- French INSEE consumer confidence: unchanged at 100 as expected
- Italian industrial new orders y/y: -0.9% vs. 0.1% previous
- Italian industrial sales y/y: 9.4% vs. 3.0% previous
- U.K. BBA mortgage approvals: 44.7K vs. 42.6K expected, 42.23K previous
- Canada’s CPI report will be released later
Forex traders were apparently taking cues from the risk-off vibes during today’s morning London session, since the higher-yielding Aussie and Kiwi got torpedoed. Meanwhile, the safe-haven yen and Swissy were in high demand.
Commodities climb, but oil falters – Commodities were mostly in positive territory during the morning London session. Oil was a very noticeable exception, however.
Precious metals were in the green.
- Gold was up by 0.56% to $1,258.45 per troy ounce
- Silver was up by 0.88% to $18.277 per troy ounce
The same can also be said of base metals.
- Copper was up by 0.74% to $2.663 per pound
- Nickel was up by 1.30% to $10,700.00 per dry metric ton
Oil benchmarks, meanwhile, went against the green tide, as mentioned earlier.
- U.S. crude oil was down by 0.70% to $54.07 per barrel
- Brent crude oil was down by 0.81% to $56.12 per barrel
The U.S. dollar index was down by 0.17% to 100.78 when the session ended. And that was very likely the reason for the broad-based commodities rally. As for the slide in oil prices, that was blamed by market analysts on disappointment over yesterday’s rise in U.S. oil inventories.
Risk aversion to end the week – European equity indices were in a sea of red during today’s morning London session.
- The pan-European FTSEurofirst 300 was down by 0.86% to 1,457.60
- The blue chip Euro Stoxx 50 was down by 0.94% to 3,298.50
- Germany’s DAX was down by 1.20% to 11,807.00
- The U.K.’s FTSE 100 was down by 0.64% to 7,224.50
Even U.S. equity futures were reeling in pain.
- S&P 500 futures were down by 0.41% to 2,353.00
- Nasdaq futures were down by 0.50% to 5,305.12
Market analysts blamed the intense risk aversion on banking shares getting crushed, particularly Standard Chartered and French and Italian banks. As for specifics, Standard Chartered got dumped when it reported that dividends would not be paid out, thanks to restructuring costs. Italian banks, meanwhile, were hit by worries over Italian government bonds. As for French banks, they were dropping apparently because of jitters related to the French presidential elections.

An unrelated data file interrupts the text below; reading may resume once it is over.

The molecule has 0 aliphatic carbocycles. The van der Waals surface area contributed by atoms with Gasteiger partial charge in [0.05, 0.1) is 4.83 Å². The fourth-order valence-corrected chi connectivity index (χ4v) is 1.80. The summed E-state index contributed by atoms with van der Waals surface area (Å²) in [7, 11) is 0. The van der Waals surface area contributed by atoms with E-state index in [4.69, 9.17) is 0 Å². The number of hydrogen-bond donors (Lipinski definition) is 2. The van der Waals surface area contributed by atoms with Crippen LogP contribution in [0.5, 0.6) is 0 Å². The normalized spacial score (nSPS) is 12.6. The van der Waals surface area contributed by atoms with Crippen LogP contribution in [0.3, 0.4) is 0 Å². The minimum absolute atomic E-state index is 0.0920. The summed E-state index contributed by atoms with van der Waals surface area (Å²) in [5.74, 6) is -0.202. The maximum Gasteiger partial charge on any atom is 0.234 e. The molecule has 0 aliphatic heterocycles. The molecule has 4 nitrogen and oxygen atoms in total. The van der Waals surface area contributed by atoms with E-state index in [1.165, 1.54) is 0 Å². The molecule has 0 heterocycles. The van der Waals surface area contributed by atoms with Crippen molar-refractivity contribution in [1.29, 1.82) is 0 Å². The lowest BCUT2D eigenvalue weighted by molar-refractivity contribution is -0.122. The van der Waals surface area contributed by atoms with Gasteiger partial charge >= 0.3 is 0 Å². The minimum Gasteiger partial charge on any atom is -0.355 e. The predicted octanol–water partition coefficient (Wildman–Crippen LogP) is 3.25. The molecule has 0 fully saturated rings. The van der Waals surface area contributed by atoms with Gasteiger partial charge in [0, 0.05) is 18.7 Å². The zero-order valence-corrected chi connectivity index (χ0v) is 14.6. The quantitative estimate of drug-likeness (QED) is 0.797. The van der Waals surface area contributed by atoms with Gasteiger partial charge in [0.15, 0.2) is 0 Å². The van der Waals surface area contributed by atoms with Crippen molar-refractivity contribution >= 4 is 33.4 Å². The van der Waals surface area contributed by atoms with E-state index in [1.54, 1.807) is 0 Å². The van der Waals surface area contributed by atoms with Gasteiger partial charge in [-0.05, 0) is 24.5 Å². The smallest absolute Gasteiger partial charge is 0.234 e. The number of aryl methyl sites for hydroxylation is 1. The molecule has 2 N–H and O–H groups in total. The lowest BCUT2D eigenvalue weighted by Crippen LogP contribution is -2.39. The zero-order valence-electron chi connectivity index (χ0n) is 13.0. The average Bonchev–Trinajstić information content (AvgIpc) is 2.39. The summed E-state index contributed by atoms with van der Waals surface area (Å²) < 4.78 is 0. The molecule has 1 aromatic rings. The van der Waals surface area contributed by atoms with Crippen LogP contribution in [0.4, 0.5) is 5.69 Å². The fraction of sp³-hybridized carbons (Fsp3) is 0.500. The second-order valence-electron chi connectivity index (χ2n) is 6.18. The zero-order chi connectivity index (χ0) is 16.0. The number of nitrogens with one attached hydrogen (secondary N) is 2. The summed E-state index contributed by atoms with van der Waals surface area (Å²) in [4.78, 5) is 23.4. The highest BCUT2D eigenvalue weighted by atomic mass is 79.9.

Bond yields fall – Another sign of risk aversion was the fall in global bond yields during the session.
- French 10-year bond yields were down by 2.25% tp 0.957%
- German 10-year bond yields were down by 11.44% to 0.209%
- U.K. 10-year bond yields were down by 3.04% to 1.118%
- U.S. 10-year bond yields were down by 0.89% to 2.367%
Major Market Movers:
AUD & NZD – Commodities rose during the morning London session. Even so, that didn’t help the Aussie and the Kiwi, since market players were apparently more focused on risk sentiment. And since risk aversion was the dominant sentiment, both higher-yielding currencies were feeling the pain.
AUD/USD was down by 30 pips (-0.40%) to 0.7684, AUD/CAD was down by 22 pips (-0.22%) to 1.0074, AUD/JPY was down by 71 pips (-0.82%) to 86.25
NZD/USD was down by 26 pips (-0.36%) to 0.7206, NZD/CAD was down by 15 pips (-0.16%) to 0.9449, NZD/CHF was down by 40 pips (-0.55%) to 0.7234
JPY & CHF – The risk-off environment may have been toxic for the higher-yielders. However, it was heaven for the safe-havens. As such, both the yen and the Swissy just plowed through their forex rivals during the session.
USD/JPY was down by 47 pips (-0.42%) to 112.24, CAD/JPY was down by 53 pips (-0.62%) to 85.60, NZD/JPY was down by 62 pips (-0.76%) to 80.91
USD/CHF was down by 23 pips (-0.24%) to 1.0033, CAD/CHF was down by 33 pips (-0.44%) to 0.7650, AUD/CHF was down by 49 pips (-0.63%) to 0.7709
- 1:30 pm GMT: Headline (0.3% expected, -0.2% previous), common (1.4% previous), median (2.0% previous), and trimmed (1.6% previous) readings for Canada’s CPI will be released
- 3:00 pm GMT: U.S. revised home sales (575K expected, 536K previous)
- 3:00 pm GMT: Revised University of Michigan consumer sentiment (upgrade from 95.7 to 96.0 expected)
Bonnie and Clyde, peanut butter and jelly, Kanye West and Kanye West. Some things just go well together.
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